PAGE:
Kenya Power and Lighting Company now wants to nab corrupt officials red-handed with the help of whistle-blowers

Kenya Power workers install concrete pole
  • On Wednesday, Kenya Power invited bids for services of whistle-blowers as it moves to fight graft at the state power distributor.
  • The winning bidder must enable whistle-blowers report issues of corruption in a highly secure as well as anonymous manner.
  • The bidding comes in the wake of several graft cases facing the state corporation senior officials.

Kenya Power and Lighting Company, commonly referred to as Kenya Power, wants to nab corrupt officials red-handed and watch the whole thing blow up in their faces.

To achieve that, the power utility firm is actively seeking services of whistle-blowers as it moves to fight graft at the electricity distributor.

On Wednesday, Kenya Power invited bids for the unique services in a public tender, adding that the winning bidder must enable whistle-blowers report issues of corruption in a highly secure as well as anonymous manner.

“To embed a strong ethical culture, Kenya Power is putting in place an online anonymous reporting mechanism,” acting CEO Jared Othieno said on Wednesday.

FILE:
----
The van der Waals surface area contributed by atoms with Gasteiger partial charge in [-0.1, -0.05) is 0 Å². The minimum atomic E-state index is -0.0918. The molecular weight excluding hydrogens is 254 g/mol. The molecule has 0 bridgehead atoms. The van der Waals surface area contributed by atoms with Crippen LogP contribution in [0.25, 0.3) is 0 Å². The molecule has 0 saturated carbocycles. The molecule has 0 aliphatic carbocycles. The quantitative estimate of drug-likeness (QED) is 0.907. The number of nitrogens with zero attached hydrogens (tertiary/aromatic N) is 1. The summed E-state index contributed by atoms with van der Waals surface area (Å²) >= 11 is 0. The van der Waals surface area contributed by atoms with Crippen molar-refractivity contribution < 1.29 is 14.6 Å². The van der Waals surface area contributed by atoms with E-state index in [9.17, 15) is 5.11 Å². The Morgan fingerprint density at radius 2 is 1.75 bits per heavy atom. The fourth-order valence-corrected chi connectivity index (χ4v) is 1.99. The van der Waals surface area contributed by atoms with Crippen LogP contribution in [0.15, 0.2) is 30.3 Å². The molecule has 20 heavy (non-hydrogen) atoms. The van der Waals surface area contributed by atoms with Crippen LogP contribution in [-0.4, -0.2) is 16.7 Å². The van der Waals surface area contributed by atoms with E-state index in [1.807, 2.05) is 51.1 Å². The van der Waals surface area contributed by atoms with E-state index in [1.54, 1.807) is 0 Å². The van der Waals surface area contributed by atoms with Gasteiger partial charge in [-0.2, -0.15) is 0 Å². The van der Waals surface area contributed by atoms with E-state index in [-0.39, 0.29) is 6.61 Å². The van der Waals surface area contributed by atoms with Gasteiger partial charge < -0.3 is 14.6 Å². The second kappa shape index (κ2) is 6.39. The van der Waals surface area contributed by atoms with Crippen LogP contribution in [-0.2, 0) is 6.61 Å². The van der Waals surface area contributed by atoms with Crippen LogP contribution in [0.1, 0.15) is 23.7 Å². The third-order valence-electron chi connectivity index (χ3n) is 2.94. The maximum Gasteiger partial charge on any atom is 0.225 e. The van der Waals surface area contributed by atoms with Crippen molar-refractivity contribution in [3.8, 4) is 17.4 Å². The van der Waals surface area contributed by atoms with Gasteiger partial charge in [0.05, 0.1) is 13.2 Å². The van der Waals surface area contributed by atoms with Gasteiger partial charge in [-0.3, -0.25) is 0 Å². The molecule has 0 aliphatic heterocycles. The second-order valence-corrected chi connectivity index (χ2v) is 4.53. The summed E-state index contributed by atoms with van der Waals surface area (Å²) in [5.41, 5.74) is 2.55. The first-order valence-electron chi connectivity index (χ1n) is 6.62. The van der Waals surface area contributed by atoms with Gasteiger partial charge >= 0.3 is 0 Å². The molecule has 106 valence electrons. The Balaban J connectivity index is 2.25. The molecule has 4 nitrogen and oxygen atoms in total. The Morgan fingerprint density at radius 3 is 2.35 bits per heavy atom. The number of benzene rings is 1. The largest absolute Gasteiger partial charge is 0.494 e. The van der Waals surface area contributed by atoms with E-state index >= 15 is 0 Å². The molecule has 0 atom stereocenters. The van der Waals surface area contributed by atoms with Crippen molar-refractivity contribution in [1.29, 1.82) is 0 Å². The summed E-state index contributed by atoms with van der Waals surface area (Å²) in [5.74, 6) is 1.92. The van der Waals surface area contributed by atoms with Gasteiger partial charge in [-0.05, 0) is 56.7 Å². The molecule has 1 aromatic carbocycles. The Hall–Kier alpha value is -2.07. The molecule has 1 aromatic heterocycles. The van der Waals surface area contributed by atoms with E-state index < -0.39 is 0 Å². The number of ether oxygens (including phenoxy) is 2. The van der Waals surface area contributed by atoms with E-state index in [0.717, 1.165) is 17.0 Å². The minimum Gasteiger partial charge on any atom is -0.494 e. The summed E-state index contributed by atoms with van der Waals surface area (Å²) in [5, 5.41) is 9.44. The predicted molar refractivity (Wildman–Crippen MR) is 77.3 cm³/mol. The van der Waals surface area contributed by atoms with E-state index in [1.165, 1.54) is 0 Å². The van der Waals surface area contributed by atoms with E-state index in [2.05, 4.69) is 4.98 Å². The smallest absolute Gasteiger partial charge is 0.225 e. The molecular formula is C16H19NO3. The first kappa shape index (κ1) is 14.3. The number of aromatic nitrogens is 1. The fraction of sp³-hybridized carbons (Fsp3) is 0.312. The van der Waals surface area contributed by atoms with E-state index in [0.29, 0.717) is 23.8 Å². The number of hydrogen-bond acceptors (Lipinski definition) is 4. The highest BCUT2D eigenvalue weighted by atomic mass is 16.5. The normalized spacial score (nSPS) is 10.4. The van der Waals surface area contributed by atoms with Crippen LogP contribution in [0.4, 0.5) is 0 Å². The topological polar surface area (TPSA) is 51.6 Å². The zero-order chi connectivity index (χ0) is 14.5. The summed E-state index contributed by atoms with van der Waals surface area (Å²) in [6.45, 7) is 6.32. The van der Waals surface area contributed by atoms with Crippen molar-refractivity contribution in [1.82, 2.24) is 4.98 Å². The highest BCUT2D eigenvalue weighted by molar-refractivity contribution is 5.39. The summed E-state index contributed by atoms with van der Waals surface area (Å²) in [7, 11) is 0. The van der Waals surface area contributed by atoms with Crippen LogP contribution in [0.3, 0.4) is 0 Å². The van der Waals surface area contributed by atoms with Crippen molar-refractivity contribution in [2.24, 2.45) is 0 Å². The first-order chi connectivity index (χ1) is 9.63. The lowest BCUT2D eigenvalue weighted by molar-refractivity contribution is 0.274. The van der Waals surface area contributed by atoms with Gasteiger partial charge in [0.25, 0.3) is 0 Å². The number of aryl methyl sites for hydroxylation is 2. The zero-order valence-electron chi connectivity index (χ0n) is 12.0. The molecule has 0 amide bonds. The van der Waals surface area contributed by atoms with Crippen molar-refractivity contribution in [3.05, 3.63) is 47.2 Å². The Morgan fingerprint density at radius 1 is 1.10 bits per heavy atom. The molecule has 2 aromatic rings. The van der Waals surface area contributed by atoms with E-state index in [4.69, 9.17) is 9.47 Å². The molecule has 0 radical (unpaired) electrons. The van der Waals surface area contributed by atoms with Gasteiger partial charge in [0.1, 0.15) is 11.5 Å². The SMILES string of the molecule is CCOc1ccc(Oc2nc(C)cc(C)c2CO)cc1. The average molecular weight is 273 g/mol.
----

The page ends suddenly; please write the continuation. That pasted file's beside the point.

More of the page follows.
“The professional firm will record, report, interpret, analyse and store data on unethical practices,” he added

The bidding comes in the wake of several graft cases facing the state corporation senior officials.

The suspended chief executive of Kenya Power, his immediate predecessor and 10 other senior managers at the company are currently battling legal charges. On Monday the officials were charged in court with conspiracy to commit an economic crime and abuse of office, according to court papers.

CEO Ken Tarus, his predecessor, Ben Chumo, and the other executives, however, pleaded not guilty to the charges. Mr Tarus and his fellow executives at Kenya Power are accused of entering a contract with a private firm for the supply of transformers, which turned out to be faulty.

According to the global Association of Certified Fraud Examiners, around 40 percent of all detected occupational fraud cases are identified by whistleblowers. Corporate governance experts say whistleblowing is one of the most effective ways of exposing malfeasance within an organisation.

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